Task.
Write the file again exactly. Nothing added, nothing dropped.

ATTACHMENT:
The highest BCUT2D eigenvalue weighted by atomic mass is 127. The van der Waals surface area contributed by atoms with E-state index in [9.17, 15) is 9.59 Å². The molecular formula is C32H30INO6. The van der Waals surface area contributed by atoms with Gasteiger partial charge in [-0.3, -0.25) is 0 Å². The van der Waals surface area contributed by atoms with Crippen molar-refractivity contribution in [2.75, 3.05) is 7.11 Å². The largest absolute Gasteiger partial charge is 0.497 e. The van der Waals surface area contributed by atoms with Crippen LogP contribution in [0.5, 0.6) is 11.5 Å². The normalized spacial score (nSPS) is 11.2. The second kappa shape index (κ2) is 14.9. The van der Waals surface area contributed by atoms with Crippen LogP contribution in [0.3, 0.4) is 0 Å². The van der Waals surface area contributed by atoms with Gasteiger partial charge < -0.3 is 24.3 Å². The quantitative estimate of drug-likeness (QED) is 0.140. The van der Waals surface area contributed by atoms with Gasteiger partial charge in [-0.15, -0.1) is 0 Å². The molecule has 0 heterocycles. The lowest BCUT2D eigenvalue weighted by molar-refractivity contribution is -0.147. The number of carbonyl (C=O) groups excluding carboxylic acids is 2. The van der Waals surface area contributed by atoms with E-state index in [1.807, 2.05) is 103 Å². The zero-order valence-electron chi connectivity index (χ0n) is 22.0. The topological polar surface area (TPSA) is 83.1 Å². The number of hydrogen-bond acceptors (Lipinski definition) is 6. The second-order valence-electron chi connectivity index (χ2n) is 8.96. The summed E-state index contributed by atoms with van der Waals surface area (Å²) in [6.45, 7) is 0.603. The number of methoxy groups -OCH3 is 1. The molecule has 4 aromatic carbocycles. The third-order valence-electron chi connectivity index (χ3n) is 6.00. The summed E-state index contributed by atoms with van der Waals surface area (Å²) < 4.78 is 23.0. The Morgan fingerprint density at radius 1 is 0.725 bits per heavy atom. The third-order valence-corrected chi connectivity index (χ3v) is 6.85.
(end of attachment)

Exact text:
The highest BCUT2D eigenvalue weighted by atomic mass is 127. The van der Waals surface area contributed by atoms with E-state index in [9.17, 15) is 9.59 Å². The molecular formula is C32H30INO6. The van der Waals surface area contributed by atoms with Gasteiger partial charge in [-0.3, -0.25) is 0 Å². The van der Waals surface area contributed by atoms with Crippen molar-refractivity contribution in [2.75, 3.05) is 7.11 Å². The largest absolute Gasteiger partial charge is 0.497 e. The van der Waals surface area contributed by atoms with Crippen LogP contribution in [0.5, 0.6) is 11.5 Å². The normalized spacial score (nSPS) is 11.2. The second kappa shape index (κ2) is 14.9. The van der Waals surface area contributed by atoms with Crippen LogP contribution in [0.3, 0.4) is 0 Å². The van der Waals surface area contributed by atoms with Gasteiger partial charge < -0.3 is 24.3 Å². The quantitative estimate of drug-likeness (QED) is 0.140. The van der Waals surface area contributed by atoms with Gasteiger partial charge in [-0.15, -0.1) is 0 Å². The molecule has 0 heterocycles. The lowest BCUT2D eigenvalue weighted by molar-refractivity contribution is -0.147. The number of carbonyl (C=O) groups excluding carboxylic acids is 2. The van der Waals surface area contributed by atoms with E-state index in [1.807, 2.05) is 103 Å². The zero-order valence-electron chi connectivity index (χ0n) is 22.0. The topological polar surface area (TPSA) is 83.1 Å². The number of hydrogen-bond acceptors (Lipinski definition) is 6. The second-order valence-electron chi connectivity index (χ2n) is 8.96. The summed E-state index contributed by atoms with van der Waals surface area (Å²) in [6.45, 7) is 0.603. The number of methoxy groups -OCH3 is 1. The molecule has 4 aromatic carbocycles. The third-order valence-electron chi connectivity index (χ3n) is 6.00. The summed E-state index contributed by atoms with van der Waals surface area (Å²) < 4.78 is 23.0. The Morgan fingerprint density at radius 1 is 0.725 bits per heavy atom. The third-order valence-corrected chi connectivity index (χ3v) is 6.85.